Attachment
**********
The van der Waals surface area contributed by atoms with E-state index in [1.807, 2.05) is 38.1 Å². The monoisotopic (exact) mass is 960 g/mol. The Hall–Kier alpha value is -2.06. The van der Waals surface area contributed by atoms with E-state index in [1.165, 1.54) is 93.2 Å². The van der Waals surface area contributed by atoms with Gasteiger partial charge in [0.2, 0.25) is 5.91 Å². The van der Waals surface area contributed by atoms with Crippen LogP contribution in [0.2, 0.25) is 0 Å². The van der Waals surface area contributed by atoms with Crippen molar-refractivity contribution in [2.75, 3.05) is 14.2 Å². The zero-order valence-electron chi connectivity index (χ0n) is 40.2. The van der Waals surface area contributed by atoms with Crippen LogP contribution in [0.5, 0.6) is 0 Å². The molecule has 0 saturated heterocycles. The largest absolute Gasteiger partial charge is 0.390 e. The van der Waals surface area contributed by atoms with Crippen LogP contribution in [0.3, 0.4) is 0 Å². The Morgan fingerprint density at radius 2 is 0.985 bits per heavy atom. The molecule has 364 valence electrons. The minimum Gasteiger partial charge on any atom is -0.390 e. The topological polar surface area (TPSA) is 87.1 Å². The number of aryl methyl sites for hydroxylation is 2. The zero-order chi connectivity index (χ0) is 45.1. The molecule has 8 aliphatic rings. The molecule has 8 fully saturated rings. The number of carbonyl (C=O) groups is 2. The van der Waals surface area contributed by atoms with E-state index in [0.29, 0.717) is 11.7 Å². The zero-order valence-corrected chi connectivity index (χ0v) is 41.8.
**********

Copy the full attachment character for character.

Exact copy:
The van der Waals surface area contributed by atoms with E-state index in [1.807, 2.05) is 38.1 Å². The monoisotopic (exact) mass is 960 g/mol. The Hall–Kier alpha value is -2.06. The van der Waals surface area contributed by atoms with E-state index in [1.165, 1.54) is 93.2 Å². The van der Waals surface area contributed by atoms with Gasteiger partial charge in [0.2, 0.25) is 5.91 Å². The van der Waals surface area contributed by atoms with Crippen LogP contribution in [0.2, 0.25) is 0 Å². The van der Waals surface area contributed by atoms with Crippen molar-refractivity contribution in [2.75, 3.05) is 14.2 Å². The zero-order valence-electron chi connectivity index (χ0n) is 40.2. The van der Waals surface area contributed by atoms with Crippen LogP contribution in [0.5, 0.6) is 0 Å². The molecule has 0 saturated heterocycles. The largest absolute Gasteiger partial charge is 0.390 e. The van der Waals surface area contributed by atoms with Crippen LogP contribution in [0.3, 0.4) is 0 Å². The Morgan fingerprint density at radius 2 is 0.985 bits per heavy atom. The molecule has 364 valence electrons. The minimum Gasteiger partial charge on any atom is -0.390 e. The topological polar surface area (TPSA) is 87.1 Å². The number of aryl methyl sites for hydroxylation is 2. The zero-order chi connectivity index (χ0) is 45.1. The molecule has 8 aliphatic rings. The molecule has 8 fully saturated rings. The number of carbonyl (C=O) groups is 2. The van der Waals surface area contributed by atoms with E-state index in [0.29, 0.717) is 11.7 Å². The zero-order valence-corrected chi connectivity index (χ0v) is 41.8.